Competition in a Business Plan

This is one of a series of articles on the contents of a simple business plan.

The chosen target market for your business idea will have competition, if there is no competition there is a high possibility that there is no market.

The competition section of the business plan sets out to show who this competition is and why your product is better at satisfying customer benefits and needs.

Last modified February 11th, 2019 by Michael Brown
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Target Market in a Business Plan

This is one of a series of articles on the contents of a simple business plan.

The served available market (SAM) discussed in the previous article, is made up from a number of groups of customers with similar characteristics (customer segments). These customer segments form the target market for the business plan.

Last modified February 11th, 2019 by Michael Brown
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Market Size in a Business Plan

This is one of a series of articles on the contents of a simple business plan.

To the investor, the customer solution shown in a business plan in itself has no value unless it can be realized in the market place. Ultimately, it will be the industry market size that decides the value of your business to an investor and, as a rule of thumb, the bigger the available market, the better.

Last modified February 11th, 2019 by Michael Brown
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Milestones in a Business Plan

This is one of a series of articles on the contents of a simple business plan.

The milestones section of the business plan provides a visual presentation of the timing of significant future events in the development of the business. It shows the investor what steps they can expect to be achieved and when.

Last modified February 8th, 2019 by Michael Brown
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Key Metrics in a Business Plan

This is one of a series of articles on the contents of a simple business plan.

The key metrics section of the business plan is an extension of the traction section, and provides a visual presentation of the key metrics progression over time. It shows the investor that your business idea has acceptance in the market place and momentum.

Last modified February 8th, 2019 by Michael Brown
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Traction in a Business Plan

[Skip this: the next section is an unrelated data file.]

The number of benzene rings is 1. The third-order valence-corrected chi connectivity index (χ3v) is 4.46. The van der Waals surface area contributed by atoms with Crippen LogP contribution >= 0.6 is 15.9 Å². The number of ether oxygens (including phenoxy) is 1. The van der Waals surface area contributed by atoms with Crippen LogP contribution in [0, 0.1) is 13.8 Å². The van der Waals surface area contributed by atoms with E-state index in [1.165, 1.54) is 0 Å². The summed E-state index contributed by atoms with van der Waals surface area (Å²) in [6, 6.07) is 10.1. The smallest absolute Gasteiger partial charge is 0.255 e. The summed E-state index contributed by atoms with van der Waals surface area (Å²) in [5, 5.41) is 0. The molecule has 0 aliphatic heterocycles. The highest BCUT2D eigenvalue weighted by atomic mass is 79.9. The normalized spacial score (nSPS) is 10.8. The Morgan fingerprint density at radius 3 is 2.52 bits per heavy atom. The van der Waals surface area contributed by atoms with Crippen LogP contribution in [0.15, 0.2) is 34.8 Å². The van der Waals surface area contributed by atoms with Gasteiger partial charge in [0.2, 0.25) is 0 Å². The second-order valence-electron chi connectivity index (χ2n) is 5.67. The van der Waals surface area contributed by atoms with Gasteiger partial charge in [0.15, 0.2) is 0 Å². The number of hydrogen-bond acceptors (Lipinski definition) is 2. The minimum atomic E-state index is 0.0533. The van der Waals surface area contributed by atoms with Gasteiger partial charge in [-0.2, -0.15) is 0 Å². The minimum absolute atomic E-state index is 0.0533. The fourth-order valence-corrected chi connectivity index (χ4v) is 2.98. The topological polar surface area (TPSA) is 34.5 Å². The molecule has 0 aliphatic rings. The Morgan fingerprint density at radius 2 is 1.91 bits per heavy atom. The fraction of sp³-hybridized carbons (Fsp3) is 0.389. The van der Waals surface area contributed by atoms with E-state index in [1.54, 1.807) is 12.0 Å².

This is one of a series of articles on the contents of a simple business plan.

The traction section of the business plan explains how well your idea has been accepted by the market place, and in the absence of significant trading activity, explains what developments have taken place so far, to show your idea has momentum.

Last modified February 8th, 2019 by Michael Brown
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Product and Technology in a Business Plan

This is one of a series of articles on the contents of a simple business plan.

The product and technology section is the place where you describe what your product is and the technology behind it. It should also cover the products uses and the current state of its development and readiness for the market.

Last modified January 29th, 2019 by Michael Brown
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The Solution in a Business Plan

This is one of a series of articles on the contents of a simple business plan.

The solution section must come after defining the customer problem. A business with a solution looking for a problem to solve will have a difficult sell when trying to present to an investor.

Last modified February 8th, 2019 by Michael Brown
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The Customer Problem in a Business Plan

This is one of a series of articles on the contents of a simple business plan. The starting point for any business plan has to be a customer problem (or need) not the product idea. Customers don’t buy a product, they buy a solution to their problem.

Many businesses are based around a product looking for a problem to solve and a market to solve it in. Too much time and effort is spent on the technical details of the product.

Last modified February 8th, 2019 by Michael Brown
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Management Team in a Business Plan

This is one of a series of articles on the contents of a simple business plan. The management team is a critical factor when drawing up a business plan proposal for investors. The investors will be much more concerned about the management team than they are about the business idea itself. They know that the manner in which the business plan is put into practice will make the difference between success and failure.

Last modified February 8th, 2019 by Michael Brown
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Elevator Pitch for your Business Plan

The elevator pitch is a few sentences designed to explain (in the time it takes an elevator to get to the top floor) what your business does. It is not a sales pitch for a product, it is a description of a customer problem and how you can solve it.

Last modified January 29th, 2019 by Michael Brown
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Business Name, Tagline, Logo

The first section of the business plan is simply a statement of the business name, tagline, and logo.

This is the start of the story, it tells the investor who you are and gives the investor a tagline and logo to get their attention, remember you by, and to help them distinguish your business from the competition.

Last modified January 29th, 2019 by Michael Brown
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